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Most Significant Stephen King Novel

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Just about every other blog boasts a list of BEST Stephen King novels, but Deadman’s Tome asks what Stephen King novel is MOST significant to you. Not which Stephen King novel do you find the most entertaining, the most fulfilling, or the most well-written, but which one has the most significance.

I’ll start.


Out of all of Stephen King’s novels,  Fire-Starter is the most significant to me. Not Carrie, not The Stand, or even the Dark Tower series. A simple story about a little girl with a bizarre and dangerous power bound with a cover that horrified me. Stephen King’s Fire-Starter haunted me by cover alone. Granted, I was maybe five or six when it happened, but the memory lingers to this day like a phantom I cannot shake. My mother had a bag of novels stashed away at my grandmother’s house, and one day I wanted to peer inside. I looked into the bag and a set of piercing blue eyes stared at me from the darkness, seemingly lit by the illustrated fire.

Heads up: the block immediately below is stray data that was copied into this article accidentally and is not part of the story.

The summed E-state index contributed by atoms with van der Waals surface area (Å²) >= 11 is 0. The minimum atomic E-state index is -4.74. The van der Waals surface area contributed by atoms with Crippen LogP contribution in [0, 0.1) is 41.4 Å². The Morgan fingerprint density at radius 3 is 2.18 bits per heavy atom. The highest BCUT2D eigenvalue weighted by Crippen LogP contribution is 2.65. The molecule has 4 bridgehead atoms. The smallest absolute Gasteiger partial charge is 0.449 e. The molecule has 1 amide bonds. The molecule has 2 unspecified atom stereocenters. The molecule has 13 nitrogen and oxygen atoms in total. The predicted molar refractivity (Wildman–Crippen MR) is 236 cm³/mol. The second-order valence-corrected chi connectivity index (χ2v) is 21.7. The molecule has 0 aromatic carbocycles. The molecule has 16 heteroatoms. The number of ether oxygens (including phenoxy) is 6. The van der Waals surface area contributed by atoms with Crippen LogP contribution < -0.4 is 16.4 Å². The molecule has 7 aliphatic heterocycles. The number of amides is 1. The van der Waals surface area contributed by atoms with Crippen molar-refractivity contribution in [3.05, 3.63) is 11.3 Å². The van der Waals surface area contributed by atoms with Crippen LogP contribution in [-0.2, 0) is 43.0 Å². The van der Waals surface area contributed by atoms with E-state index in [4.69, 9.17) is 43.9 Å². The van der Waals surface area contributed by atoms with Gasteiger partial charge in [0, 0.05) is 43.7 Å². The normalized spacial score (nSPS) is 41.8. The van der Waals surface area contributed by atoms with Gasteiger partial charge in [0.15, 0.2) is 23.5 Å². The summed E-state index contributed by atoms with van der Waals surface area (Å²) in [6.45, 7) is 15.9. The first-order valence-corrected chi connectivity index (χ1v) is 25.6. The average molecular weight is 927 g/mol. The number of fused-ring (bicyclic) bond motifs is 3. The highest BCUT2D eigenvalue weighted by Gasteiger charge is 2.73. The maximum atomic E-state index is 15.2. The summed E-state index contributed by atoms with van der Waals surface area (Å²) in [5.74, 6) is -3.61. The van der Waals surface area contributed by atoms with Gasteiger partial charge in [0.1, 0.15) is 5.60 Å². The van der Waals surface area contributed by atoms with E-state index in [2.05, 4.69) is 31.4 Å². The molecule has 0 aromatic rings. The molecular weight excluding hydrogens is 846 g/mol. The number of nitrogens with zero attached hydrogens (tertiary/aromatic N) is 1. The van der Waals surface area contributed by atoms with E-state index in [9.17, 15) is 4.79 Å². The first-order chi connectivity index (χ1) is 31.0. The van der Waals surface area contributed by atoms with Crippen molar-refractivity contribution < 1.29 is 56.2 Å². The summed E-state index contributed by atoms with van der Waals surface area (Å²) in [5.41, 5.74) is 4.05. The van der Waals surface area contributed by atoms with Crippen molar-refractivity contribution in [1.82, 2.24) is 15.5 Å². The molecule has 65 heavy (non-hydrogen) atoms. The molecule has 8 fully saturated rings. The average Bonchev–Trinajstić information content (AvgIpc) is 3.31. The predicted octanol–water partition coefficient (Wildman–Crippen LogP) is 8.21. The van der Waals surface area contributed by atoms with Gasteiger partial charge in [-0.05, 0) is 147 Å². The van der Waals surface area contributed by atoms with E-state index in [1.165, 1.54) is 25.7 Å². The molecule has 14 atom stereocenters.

I know, I know. Childhood memory and nostalgia trip may not make for significance for others, but for me it did and still does to this day. Firestarter was a story I read during 4th and 5th grade book reading days, while others read Goosebumps and Babysitters club. Firestater was an influence for when I wrote The Bleeder series. It’s significant to me.

So, I ask again. What Stephen King novel do you find most significant to you?



2 thoughts on “Most Significant Stephen King Novel

  1. Firestarter was mine, too–cause it was the 1st King I’d read and hooked me on him.

  2. It’s a toss up between Salem’s Lot and The Dark Tower books, with From a Buick 8 coming in second.

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